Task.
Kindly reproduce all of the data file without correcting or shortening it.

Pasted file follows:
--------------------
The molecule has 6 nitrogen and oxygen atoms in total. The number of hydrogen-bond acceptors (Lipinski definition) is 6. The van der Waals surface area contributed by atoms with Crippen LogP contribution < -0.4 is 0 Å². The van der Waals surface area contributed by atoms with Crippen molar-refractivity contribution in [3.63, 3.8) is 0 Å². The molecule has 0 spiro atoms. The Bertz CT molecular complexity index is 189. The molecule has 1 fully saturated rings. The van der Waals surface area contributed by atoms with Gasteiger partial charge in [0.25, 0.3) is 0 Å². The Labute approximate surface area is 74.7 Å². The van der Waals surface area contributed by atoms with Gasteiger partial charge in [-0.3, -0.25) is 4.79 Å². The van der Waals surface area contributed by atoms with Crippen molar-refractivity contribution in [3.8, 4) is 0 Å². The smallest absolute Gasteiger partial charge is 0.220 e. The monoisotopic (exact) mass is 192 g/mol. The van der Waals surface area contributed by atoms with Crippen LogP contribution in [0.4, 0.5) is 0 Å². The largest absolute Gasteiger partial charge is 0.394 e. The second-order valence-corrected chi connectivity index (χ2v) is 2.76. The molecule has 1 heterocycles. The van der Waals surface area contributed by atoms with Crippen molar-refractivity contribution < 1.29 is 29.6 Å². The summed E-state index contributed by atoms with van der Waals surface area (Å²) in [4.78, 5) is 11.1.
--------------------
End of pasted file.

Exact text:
The molecule has 6 nitrogen and oxygen atoms in total. The number of hydrogen-bond acceptors (Lipinski definition) is 6. The van der Waals surface area contributed by atoms with Crippen LogP contribution < -0.4 is 0 Å². The van der Waals surface area contributed by atoms with Crippen molar-refractivity contribution in [3.63, 3.8) is 0 Å². The molecule has 0 spiro atoms. The Bertz CT molecular complexity index is 189. The molecule has 1 fully saturated rings. The van der Waals surface area contributed by atoms with Gasteiger partial charge in [0.25, 0.3) is 0 Å². The Labute approximate surface area is 74.7 Å². The van der Waals surface area contributed by atoms with Gasteiger partial charge in [-0.3, -0.25) is 4.79 Å². The van der Waals surface area contributed by atoms with Crippen molar-refractivity contribution in [3.8, 4) is 0 Å². The smallest absolute Gasteiger partial charge is 0.220 e. The monoisotopic (exact) mass is 192 g/mol. The van der Waals surface area contributed by atoms with Crippen LogP contribution in [0.4, 0.5) is 0 Å². The largest absolute Gasteiger partial charge is 0.394 e. The second-order valence-corrected chi connectivity index (χ2v) is 2.76. The molecule has 1 heterocycles. The van der Waals surface area contributed by atoms with Crippen molar-refractivity contribution < 1.29 is 29.6 Å². The summed E-state index contributed by atoms with van der Waals surface area (Å²) in [4.78, 5) is 11.1.